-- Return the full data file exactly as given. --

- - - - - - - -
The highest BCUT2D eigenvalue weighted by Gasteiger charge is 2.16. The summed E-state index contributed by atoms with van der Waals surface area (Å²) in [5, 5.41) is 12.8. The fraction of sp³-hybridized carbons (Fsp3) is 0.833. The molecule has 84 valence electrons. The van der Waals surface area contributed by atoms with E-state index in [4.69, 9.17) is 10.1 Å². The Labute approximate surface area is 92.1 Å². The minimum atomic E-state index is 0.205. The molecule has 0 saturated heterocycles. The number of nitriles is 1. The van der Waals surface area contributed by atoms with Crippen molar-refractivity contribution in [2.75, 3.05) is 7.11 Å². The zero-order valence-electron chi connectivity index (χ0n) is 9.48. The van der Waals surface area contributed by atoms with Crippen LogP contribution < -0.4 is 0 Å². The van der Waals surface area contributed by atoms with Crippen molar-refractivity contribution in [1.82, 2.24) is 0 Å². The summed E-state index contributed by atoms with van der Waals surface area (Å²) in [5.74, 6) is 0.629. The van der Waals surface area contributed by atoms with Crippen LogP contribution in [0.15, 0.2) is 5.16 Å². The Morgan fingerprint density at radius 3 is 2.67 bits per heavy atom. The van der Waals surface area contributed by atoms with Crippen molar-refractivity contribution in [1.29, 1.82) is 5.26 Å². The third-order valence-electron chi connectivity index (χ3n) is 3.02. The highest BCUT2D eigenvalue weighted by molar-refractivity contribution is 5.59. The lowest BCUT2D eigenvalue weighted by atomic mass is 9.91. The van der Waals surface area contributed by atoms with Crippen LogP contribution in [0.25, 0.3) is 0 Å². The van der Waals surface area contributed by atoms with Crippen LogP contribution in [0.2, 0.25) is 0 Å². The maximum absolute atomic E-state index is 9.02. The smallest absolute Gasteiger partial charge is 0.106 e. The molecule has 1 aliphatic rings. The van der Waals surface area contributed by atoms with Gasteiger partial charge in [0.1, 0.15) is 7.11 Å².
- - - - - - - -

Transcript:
The highest BCUT2D eigenvalue weighted by Gasteiger charge is 2.16. The summed E-state index contributed by atoms with van der Waals surface area (Å²) in [5, 5.41) is 12.8. The fraction of sp³-hybridized carbons (Fsp3) is 0.833. The molecule has 84 valence electrons. The van der Waals surface area contributed by atoms with E-state index in [4.69, 9.17) is 10.1 Å². The Labute approximate surface area is 92.1 Å². The minimum atomic E-state index is 0.205. The molecule has 0 saturated heterocycles. The number of nitriles is 1. The van der Waals surface area contributed by atoms with Crippen molar-refractivity contribution in [2.75, 3.05) is 7.11 Å². The zero-order valence-electron chi connectivity index (χ0n) is 9.48. The van der Waals surface area contributed by atoms with Crippen LogP contribution < -0.4 is 0 Å². The van der Waals surface area contributed by atoms with Crippen molar-refractivity contribution in [1.82, 2.24) is 0 Å². The summed E-state index contributed by atoms with van der Waals surface area (Å²) in [5.74, 6) is 0.629. The van der Waals surface area contributed by atoms with Crippen LogP contribution in [0.15, 0.2) is 5.16 Å². The Morgan fingerprint density at radius 3 is 2.67 bits per heavy atom. The van der Waals surface area contributed by atoms with Crippen molar-refractivity contribution in [1.29, 1.82) is 5.26 Å². The third-order valence-electron chi connectivity index (χ3n) is 3.02. The highest BCUT2D eigenvalue weighted by molar-refractivity contribution is 5.59. The lowest BCUT2D eigenvalue weighted by atomic mass is 9.91. The van der Waals surface area contributed by atoms with Crippen LogP contribution in [0.25, 0.3) is 0 Å². The van der Waals surface area contributed by atoms with Crippen LogP contribution in [0.2, 0.25) is 0 Å². The maximum absolute atomic E-state index is 9.02. The smallest absolute Gasteiger partial charge is 0.106 e. The molecule has 1 aliphatic rings. The van der Waals surface area contributed by atoms with Gasteiger partial charge in [0.1, 0.15) is 7.11 Å².